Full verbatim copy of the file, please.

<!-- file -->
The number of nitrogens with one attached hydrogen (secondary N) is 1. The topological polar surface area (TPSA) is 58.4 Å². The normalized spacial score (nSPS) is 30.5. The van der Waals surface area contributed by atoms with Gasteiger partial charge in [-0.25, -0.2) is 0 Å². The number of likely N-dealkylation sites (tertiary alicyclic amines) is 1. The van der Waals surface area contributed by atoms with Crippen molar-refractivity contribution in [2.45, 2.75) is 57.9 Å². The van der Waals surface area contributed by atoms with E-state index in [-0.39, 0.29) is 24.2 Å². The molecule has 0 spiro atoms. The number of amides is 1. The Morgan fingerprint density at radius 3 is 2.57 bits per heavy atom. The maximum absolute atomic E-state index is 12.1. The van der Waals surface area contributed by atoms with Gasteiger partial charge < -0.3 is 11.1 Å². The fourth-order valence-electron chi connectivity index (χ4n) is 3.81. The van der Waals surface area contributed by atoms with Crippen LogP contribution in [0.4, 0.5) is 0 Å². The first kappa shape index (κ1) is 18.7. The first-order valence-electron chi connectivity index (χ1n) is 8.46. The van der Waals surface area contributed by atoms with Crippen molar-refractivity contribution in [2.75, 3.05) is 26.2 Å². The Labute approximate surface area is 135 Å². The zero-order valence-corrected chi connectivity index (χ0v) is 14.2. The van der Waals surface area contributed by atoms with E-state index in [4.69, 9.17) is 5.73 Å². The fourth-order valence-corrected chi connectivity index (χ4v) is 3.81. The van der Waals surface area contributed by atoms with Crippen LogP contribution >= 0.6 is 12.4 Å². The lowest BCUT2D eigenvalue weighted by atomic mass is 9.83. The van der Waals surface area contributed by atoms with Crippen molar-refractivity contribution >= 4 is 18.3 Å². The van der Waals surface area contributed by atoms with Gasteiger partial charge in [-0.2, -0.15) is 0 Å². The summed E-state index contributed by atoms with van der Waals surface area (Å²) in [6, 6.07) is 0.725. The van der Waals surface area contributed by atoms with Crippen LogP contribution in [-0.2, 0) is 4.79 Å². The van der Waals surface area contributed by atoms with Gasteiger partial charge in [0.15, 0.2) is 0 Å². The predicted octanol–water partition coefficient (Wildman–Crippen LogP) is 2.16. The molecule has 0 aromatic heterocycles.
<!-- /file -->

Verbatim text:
The number of nitrogens with one attached hydrogen (secondary N) is 1. The topological polar surface area (TPSA) is 58.4 Å². The normalized spacial score (nSPS) is 30.5. The van der Waals surface area contributed by atoms with Gasteiger partial charge in [-0.25, -0.2) is 0 Å². The number of likely N-dealkylation sites (tertiary alicyclic amines) is 1. The van der Waals surface area contributed by atoms with Crippen molar-refractivity contribution in [2.45, 2.75) is 57.9 Å². The van der Waals surface area contributed by atoms with E-state index in [-0.39, 0.29) is 24.2 Å². The molecule has 0 spiro atoms. The number of amides is 1. The Morgan fingerprint density at radius 3 is 2.57 bits per heavy atom. The maximum absolute atomic E-state index is 12.1. The van der Waals surface area contributed by atoms with Gasteiger partial charge < -0.3 is 11.1 Å². The fourth-order valence-electron chi connectivity index (χ4n) is 3.81. The van der Waals surface area contributed by atoms with Crippen LogP contribution in [0.4, 0.5) is 0 Å². The first kappa shape index (κ1) is 18.7. The first-order valence-electron chi connectivity index (χ1n) is 8.46. The van der Waals surface area contributed by atoms with Crippen molar-refractivity contribution in [2.75, 3.05) is 26.2 Å². The Labute approximate surface area is 135 Å². The zero-order valence-corrected chi connectivity index (χ0v) is 14.2. The van der Waals surface area contributed by atoms with E-state index in [4.69, 9.17) is 5.73 Å². The fourth-order valence-corrected chi connectivity index (χ4v) is 3.81. The van der Waals surface area contributed by atoms with Crippen LogP contribution >= 0.6 is 12.4 Å². The lowest BCUT2D eigenvalue weighted by atomic mass is 9.83. The van der Waals surface area contributed by atoms with Crippen molar-refractivity contribution >= 4 is 18.3 Å². The van der Waals surface area contributed by atoms with Gasteiger partial charge in [-0.2, -0.15) is 0 Å². The summed E-state index contributed by atoms with van der Waals surface area (Å²) in [6, 6.07) is 0.725. The van der Waals surface area contributed by atoms with Crippen LogP contribution in [-0.2, 0) is 4.79 Å². The van der Waals surface area contributed by atoms with Gasteiger partial charge in [0.15, 0.2) is 0 Å². The predicted octanol–water partition coefficient (Wildman–Crippen LogP) is 2.16. The molecule has 0 aromatic heterocycles.